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Should St. Pete renters receive development notices?

Mark Parker



A view of the Municipal Marina from Fresco's Waterfront Bistro's outdoor patio. Photo by Mark Parker.

While a proposed ordinance regarding land development regulations and notice requirements features six procedural amendments, a recent discussion focused on an unincluded aspect – informing nearby renters.

City council members heard a first reading of the potential code changes during their April 6 meeting. If passed, the amendments would mandate a pre-application meeting; eliminate a certified mail requirement and allow administrators to post notices on a county website; increase appeal periods from 10 to 15 days; enable officials to close stalled applications; clarify Site Plan Review language; and increase Development Review and Community Planning and Preservation Commission terms from one to three years.

However, the crux of the debate centered on how to notify tenants living near proposed developments or zoning changes. City Councilmember Gina Driscoll noted that property owners and neighborhood and business association representatives receive mailed notifications, but the ordinance excludes renters.

“I would offer that all tenants, everywhere in our city, deserve to have notice when something is going on within 300 feet of where they live,” Driscoll said. “So, I would like to know how we can change this.”

Elizabeth Abernethy, director of planning and development services, explained state statute and city code do not require local officials to notify all residents of land-use changes. St. Petersburg Municipal Marina tenants are the exception.

Assistant City Attorney Heather Judd said that was due to the city acting as their landlord. She added that city officials have the information required to notify those renters.

While Driscoll relayed that companies easily send letters addressed to “residents” at any location, Judge said the city must utilize names and corresponding addresses filed with the county property appraiser’s office to prevent recipients from claiming they didn’t receive an official notification.

Abernethy noted that a 2020 code amendment requires city officials to provide 90-day notices to anyone living in a building undergoing rezoning or redevelopment. Driscoll would like that initiative extended to everyone within a 300-foot radius.

She and other council members relayed how many residents said they were previously unaware of the recently-passed Neighborhood Traditional Mixed Residential (NTM-1) zoning proposal until just before those meetings. Although expanding notifications would significantly increase costs, Driscoll believes “all of our residents are worth the time and expense – including those who rent.”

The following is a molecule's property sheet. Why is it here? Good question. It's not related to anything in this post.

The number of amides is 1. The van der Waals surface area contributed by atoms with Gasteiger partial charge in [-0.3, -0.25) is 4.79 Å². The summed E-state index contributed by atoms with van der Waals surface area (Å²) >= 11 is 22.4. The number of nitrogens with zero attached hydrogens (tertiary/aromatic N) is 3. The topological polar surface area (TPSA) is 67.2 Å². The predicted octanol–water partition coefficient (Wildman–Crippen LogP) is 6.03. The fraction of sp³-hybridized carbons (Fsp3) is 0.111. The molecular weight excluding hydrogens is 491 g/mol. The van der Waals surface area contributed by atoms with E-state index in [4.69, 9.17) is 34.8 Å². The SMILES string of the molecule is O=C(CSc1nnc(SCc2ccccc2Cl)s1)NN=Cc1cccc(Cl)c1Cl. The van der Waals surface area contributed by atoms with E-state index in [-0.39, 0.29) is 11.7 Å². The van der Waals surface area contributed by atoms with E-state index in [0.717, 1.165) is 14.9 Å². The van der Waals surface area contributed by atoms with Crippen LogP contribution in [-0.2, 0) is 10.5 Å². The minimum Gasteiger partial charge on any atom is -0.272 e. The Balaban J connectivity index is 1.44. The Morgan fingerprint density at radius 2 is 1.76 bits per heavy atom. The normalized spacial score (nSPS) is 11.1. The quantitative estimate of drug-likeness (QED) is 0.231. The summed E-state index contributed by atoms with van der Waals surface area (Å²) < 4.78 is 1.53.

Abernethy explained that city officials pay $250 to $800 to publish legal notices in local newspapers, depending on length and format. State legislation now allows administrators to post that information on a publicly accessible county website.

Elizabeth Abernethy, director of planning and development services, discusses zoning changes at a St. Petersburg Area Chamber of Commerce event.

However, the platform is not ready, and Councilmember Ed Montanari said many St. Pete residents would not think to check a Pinellas County website for city information.

“If we did potentially go there – and I would prefer that we don’t – I would like to keep advertising in the newspaper,” Montanari added. “But I would also like something on the city’s website too.”

City employees would have to compile addresses, and cost increases would vary depending on a project’s proximity to housing developments. Abernethy noted that one certified letter to a property owner could turn into 301 if the city included a nearby building’s tenants.

Units frequently changing hands and renters using post office boxes would present additional challenges, said Council Chair Brandi Gabbard. She said it seems “like a lot of additional work for staff for something that I’m not completely convinced would be effective.”

While Vice Chair Deborah Figgs-Sanders believes renters deserve the same information as property owners, she also expressed her concerns over the price and labor increases. “I don’t want to haphazardly move forward with something that’s going to cost us money, and we don’t know where it’s coming from,” she said.

Abernethy said she would analyze 20 previous cases to discern an estimated cost differential. She and her team will “brainstorm” ideas for the most efficient process, and city attorneys will explore potential enforcement guidelines.

The council unanimously voted to move the initiative forward, and administrators will present that information at an April 20 second reading and public hearing.





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  1. Avatar


    April 11, 2023at3:33 pm

    I’m confused as to why some City Council Members feel it the City’s responsibility and the use of tax dollars to inform tenants, unless of course the City is the Landlord. Notifying the tenant should be the Owner’s responsibility. It is pointless in 2023 to spend tax dollars posting in a local newspaper. It should be posted on the City’s Website and on the City’s Social Media sites if they truly want people to know.

  2. Avatar

    Shirley Hayes

    April 12, 2023at5:00 pm

    I agree, what newspaper????Notify Landlords,( request Landlords notify tenants) and owners, post it on the city Websites . We have no citywide local newspaper that is dependable for notification of anything.

  3. Avatar

    Jim Longstreth

    April 12, 2023at7:46 pm

    I’m surprised you ask this question. Certainly didn’t care how the citizens felt when approving the zoning change of multiple housing in single family neighborhoods.

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